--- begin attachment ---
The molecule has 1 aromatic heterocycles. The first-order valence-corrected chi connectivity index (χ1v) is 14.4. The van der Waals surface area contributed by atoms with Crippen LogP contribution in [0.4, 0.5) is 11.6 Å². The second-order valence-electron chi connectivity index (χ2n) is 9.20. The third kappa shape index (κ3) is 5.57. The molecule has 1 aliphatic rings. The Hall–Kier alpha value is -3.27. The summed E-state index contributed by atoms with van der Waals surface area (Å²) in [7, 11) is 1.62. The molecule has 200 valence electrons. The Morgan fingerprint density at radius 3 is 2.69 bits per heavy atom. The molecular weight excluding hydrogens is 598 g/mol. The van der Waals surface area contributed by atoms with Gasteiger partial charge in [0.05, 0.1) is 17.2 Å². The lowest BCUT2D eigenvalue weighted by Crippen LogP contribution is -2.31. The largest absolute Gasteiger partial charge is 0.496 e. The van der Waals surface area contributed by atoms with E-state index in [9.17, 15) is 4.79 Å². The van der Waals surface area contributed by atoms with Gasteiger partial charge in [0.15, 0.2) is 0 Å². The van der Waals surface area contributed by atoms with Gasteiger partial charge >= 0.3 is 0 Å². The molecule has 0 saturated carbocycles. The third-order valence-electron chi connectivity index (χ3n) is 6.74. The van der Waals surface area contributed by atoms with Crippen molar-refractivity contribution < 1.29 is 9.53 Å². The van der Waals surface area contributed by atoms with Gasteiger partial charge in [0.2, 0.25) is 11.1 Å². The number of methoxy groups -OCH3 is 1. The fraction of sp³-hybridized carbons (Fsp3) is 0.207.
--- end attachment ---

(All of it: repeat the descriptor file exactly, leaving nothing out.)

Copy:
The molecule has 1 aromatic heterocycles. The first-order valence-corrected chi connectivity index (χ1v) is 14.4. The van der Waals surface area contributed by atoms with Crippen LogP contribution in [0.4, 0.5) is 11.6 Å². The second-order valence-electron chi connectivity index (χ2n) is 9.20. The third kappa shape index (κ3) is 5.57. The molecule has 1 aliphatic rings. The Hall–Kier alpha value is -3.27. The summed E-state index contributed by atoms with van der Waals surface area (Å²) in [7, 11) is 1.62. The molecule has 200 valence electrons. The Morgan fingerprint density at radius 3 is 2.69 bits per heavy atom. The molecular weight excluding hydrogens is 598 g/mol. The van der Waals surface area contributed by atoms with Gasteiger partial charge in [0.05, 0.1) is 17.2 Å². The lowest BCUT2D eigenvalue weighted by Crippen LogP contribution is -2.31. The largest absolute Gasteiger partial charge is 0.496 e. The van der Waals surface area contributed by atoms with E-state index in [9.17, 15) is 4.79 Å². The van der Waals surface area contributed by atoms with Gasteiger partial charge in [0.15, 0.2) is 0 Å². The van der Waals surface area contributed by atoms with Gasteiger partial charge >= 0.3 is 0 Å². The molecule has 0 saturated carbocycles. The third-order valence-electron chi connectivity index (χ3n) is 6.74. The van der Waals surface area contributed by atoms with Crippen molar-refractivity contribution < 1.29 is 9.53 Å². The van der Waals surface area contributed by atoms with Gasteiger partial charge in [0.2, 0.25) is 11.1 Å². The number of methoxy groups -OCH3 is 1. The fraction of sp³-hybridized carbons (Fsp3) is 0.207.